“Acting as the President of the Strasburg Chamber of Commerce, he obtained Banquet Permit Special Event Licenses in 2018 and 2019, and used said permits after May 15, 2018 which are only to be issued to a non-profit. Mayor Richard Orndorff, Jr. neglected his duty of office by not informing the Town Manager of Strasburg, Chief of Police Wayne Sager, and the VABCA [Virginia Alcohol Beverage Control Authority] that the Strasburg Chamber of Commerce was no longer qualified as a non-profit to sell and serve alcohol,” the petition reads.
The petition continues, “this neglect of duty allowed alcohol to be served under license #548451,” contributing to the blood alcohol limit of 0.17 documented by the Virginia State Police of Orndorff when he drove an all-terrain vehicle into the library, “endangering the wellbeing of the citizens of Strasburg.
“Wherein, these actions directly led him to neglect his duties as the Mayor of Strasburg for over two months,” the petition says.
The document says that Orndorff violated his responsibility as mayor to uphold Strasburg’s town charter and “exercise a constant supervision over all the affairs of the town and over the conduct of all subordinate officers.”
It states that Orndorff “has neglected his duty, misused his office, or been incompetent in the performance of his duties; an(d) his neglect of duty, misuse of office, or incompetence in the performance of his duties has had a material adverse effect upon the conduct of the office of Mayor.”
On Aug. 26, the Strasburg Town Council issued a formal censure of the mayor, writing, in part:
“[W]e the members of the Strasburg Town Council declare that this incident is unacceptable and disappointing, and all of our residents deserve an explanation, an apology, and a plan to ensure this never happens again.”
Censure is not enough to remove an elected official from office, and the Town Council does not have the authority to remove Orndorff. State code says he can be removed from office if a number of registered voters who live within Orndorff’s jurisdiction equal to 10% of the total number of votes that were cast at the last mayoral election petition the Circuit Court as part of an election recall process.
The 112 signatures that Monahan obtained exceed the minimum 10% required to begin the recall process. The Virginia Department of Elections reports 794 votes were cast for mayor in 2016.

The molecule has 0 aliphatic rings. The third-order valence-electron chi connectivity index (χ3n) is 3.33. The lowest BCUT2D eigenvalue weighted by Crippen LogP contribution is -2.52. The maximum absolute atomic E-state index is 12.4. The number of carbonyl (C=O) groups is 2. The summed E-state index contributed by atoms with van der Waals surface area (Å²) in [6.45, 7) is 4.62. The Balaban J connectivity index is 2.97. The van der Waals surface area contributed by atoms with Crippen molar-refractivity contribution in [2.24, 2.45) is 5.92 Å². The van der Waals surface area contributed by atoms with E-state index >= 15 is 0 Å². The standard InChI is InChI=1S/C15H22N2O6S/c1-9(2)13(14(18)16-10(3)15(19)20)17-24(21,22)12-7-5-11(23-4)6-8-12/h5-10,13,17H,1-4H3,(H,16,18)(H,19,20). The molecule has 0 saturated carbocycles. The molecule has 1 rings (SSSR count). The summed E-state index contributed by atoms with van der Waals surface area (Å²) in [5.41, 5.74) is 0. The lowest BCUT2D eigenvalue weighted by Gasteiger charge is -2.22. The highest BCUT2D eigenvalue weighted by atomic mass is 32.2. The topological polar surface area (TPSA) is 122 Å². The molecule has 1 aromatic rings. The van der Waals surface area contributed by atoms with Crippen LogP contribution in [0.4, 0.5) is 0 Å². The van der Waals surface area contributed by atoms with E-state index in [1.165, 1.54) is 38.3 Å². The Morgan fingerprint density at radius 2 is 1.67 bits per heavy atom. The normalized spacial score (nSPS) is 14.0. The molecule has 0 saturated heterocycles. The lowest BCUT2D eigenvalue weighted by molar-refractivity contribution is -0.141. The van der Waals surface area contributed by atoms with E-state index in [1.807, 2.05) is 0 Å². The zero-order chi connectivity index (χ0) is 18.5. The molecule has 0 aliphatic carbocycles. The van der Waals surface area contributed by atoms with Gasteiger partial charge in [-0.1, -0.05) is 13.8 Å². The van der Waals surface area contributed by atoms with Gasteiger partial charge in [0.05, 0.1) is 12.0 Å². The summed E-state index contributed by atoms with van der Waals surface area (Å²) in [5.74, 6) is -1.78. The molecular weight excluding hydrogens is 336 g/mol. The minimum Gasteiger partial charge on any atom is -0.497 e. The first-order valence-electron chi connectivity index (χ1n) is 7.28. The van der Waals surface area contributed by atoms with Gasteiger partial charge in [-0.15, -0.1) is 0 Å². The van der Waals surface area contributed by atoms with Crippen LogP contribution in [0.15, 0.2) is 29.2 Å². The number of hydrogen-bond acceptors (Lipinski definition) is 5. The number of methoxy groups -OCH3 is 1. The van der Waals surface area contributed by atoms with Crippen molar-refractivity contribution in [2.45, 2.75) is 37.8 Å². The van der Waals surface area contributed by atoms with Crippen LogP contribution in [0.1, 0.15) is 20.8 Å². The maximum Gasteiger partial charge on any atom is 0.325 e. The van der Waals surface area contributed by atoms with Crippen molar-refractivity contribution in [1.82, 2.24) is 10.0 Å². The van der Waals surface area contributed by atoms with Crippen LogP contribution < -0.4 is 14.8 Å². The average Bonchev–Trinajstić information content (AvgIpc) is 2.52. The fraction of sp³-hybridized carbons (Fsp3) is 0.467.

In order to file, Monahan said at least 80 signatures were needed.
State code also says the number of signatures required on the petition is determined by the number of voters registered as of Jan. 1 of this year.
“If the court or authority finds that the filed petitions are valid and sufficient under law, it shall proceed, as provided by law, to order or call for the referendum election,” the Strasburg Town Charter reads. “If the court or authority finds that the filed petitions are invalid for any cause, the petitions and the signatures on them shall be invalid for all purposes.”
Strasburg’s process for temporarily filling a vacant seat for mayor is similar to the process of filling a vacant council seat, which requires conducting a two-thirds council vote. Since Orndorff’s term expires on June 30, the interim mayor would then serve until the spring. Strasburg town elections take place in May.
Though Monahan pursued the petition and filed it, she stressed that she doesn’t dislike Orndorff.
“[T]his petition has nothing to do with Rich Orndorff personally (many people who signed think he is a nice person), but it has to do with his ability to hold the office of Mayor,” she wrote.
Town resident Gerard Avvenire was among those who signed the petition.
“The Mayor has made choices that reflect poorly on our town,” he wrote in an email to the Northern Virginia Daily. “He needs to leave the office, get personal help and let our town have time to heal.”
Town resident Rachael Wood, who moved from Northern Virginia last year, said she signed the petition as a way of disagreeing with the mayor’s ethics.
“Coming here and seeing that, it just doesn’t paint a good picture in our eyes when it comes to political figures and our town,” she said. “If he would do the right thing, then he would step down.”